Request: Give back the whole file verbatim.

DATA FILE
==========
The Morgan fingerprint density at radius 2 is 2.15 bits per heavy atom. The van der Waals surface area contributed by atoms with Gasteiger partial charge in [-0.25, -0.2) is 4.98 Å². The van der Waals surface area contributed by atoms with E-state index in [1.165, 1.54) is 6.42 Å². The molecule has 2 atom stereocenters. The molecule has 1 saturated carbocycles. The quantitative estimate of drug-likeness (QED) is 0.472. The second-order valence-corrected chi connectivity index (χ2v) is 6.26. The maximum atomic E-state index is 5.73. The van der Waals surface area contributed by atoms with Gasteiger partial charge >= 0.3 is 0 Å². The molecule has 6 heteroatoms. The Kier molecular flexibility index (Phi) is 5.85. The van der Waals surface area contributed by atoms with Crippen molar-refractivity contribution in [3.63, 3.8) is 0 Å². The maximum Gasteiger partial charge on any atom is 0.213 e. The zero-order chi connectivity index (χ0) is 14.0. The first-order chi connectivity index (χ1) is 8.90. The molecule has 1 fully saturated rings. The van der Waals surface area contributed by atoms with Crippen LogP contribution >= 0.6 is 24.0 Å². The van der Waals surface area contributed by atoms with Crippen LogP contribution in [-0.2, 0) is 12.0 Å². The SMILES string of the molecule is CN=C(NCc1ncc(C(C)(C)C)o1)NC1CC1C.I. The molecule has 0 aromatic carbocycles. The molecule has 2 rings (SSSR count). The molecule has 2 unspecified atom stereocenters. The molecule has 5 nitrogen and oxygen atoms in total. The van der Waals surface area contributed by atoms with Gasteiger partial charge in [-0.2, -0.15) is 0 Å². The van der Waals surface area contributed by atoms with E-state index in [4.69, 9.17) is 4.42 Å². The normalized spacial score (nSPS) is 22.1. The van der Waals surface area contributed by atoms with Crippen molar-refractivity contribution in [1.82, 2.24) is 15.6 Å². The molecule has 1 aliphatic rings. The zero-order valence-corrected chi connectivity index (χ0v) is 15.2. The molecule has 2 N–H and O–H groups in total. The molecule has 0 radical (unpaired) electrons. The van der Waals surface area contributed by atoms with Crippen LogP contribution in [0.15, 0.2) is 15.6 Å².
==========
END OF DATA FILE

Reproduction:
The Morgan fingerprint density at radius 2 is 2.15 bits per heavy atom. The van der Waals surface area contributed by atoms with Gasteiger partial charge in [-0.25, -0.2) is 4.98 Å². The van der Waals surface area contributed by atoms with E-state index in [1.165, 1.54) is 6.42 Å². The molecule has 2 atom stereocenters. The molecule has 1 saturated carbocycles. The quantitative estimate of drug-likeness (QED) is 0.472. The second-order valence-corrected chi connectivity index (χ2v) is 6.26. The maximum atomic E-state index is 5.73. The van der Waals surface area contributed by atoms with Gasteiger partial charge >= 0.3 is 0 Å². The molecule has 6 heteroatoms. The Kier molecular flexibility index (Phi) is 5.85. The van der Waals surface area contributed by atoms with Crippen molar-refractivity contribution in [3.63, 3.8) is 0 Å². The maximum Gasteiger partial charge on any atom is 0.213 e. The zero-order chi connectivity index (χ0) is 14.0. The first-order chi connectivity index (χ1) is 8.90. The molecule has 1 fully saturated rings. The van der Waals surface area contributed by atoms with Crippen LogP contribution >= 0.6 is 24.0 Å². The van der Waals surface area contributed by atoms with Crippen LogP contribution in [-0.2, 0) is 12.0 Å². The SMILES string of the molecule is CN=C(NCc1ncc(C(C)(C)C)o1)NC1CC1C.I. The molecule has 0 aromatic carbocycles. The molecule has 2 rings (SSSR count). The molecule has 2 unspecified atom stereocenters. The molecule has 5 nitrogen and oxygen atoms in total. The van der Waals surface area contributed by atoms with Gasteiger partial charge in [-0.2, -0.15) is 0 Å². The van der Waals surface area contributed by atoms with E-state index in [4.69, 9.17) is 4.42 Å². The normalized spacial score (nSPS) is 22.1. The van der Waals surface area contributed by atoms with Crippen molar-refractivity contribution in [1.82, 2.24) is 15.6 Å². The molecule has 1 aliphatic rings. The zero-order valence-corrected chi connectivity index (χ0v) is 15.2. The molecule has 2 N–H and O–H groups in total. The molecule has 0 radical (unpaired) electrons. The van der Waals surface area contributed by atoms with Crippen LogP contribution in [0.15, 0.2) is 15.6 Å².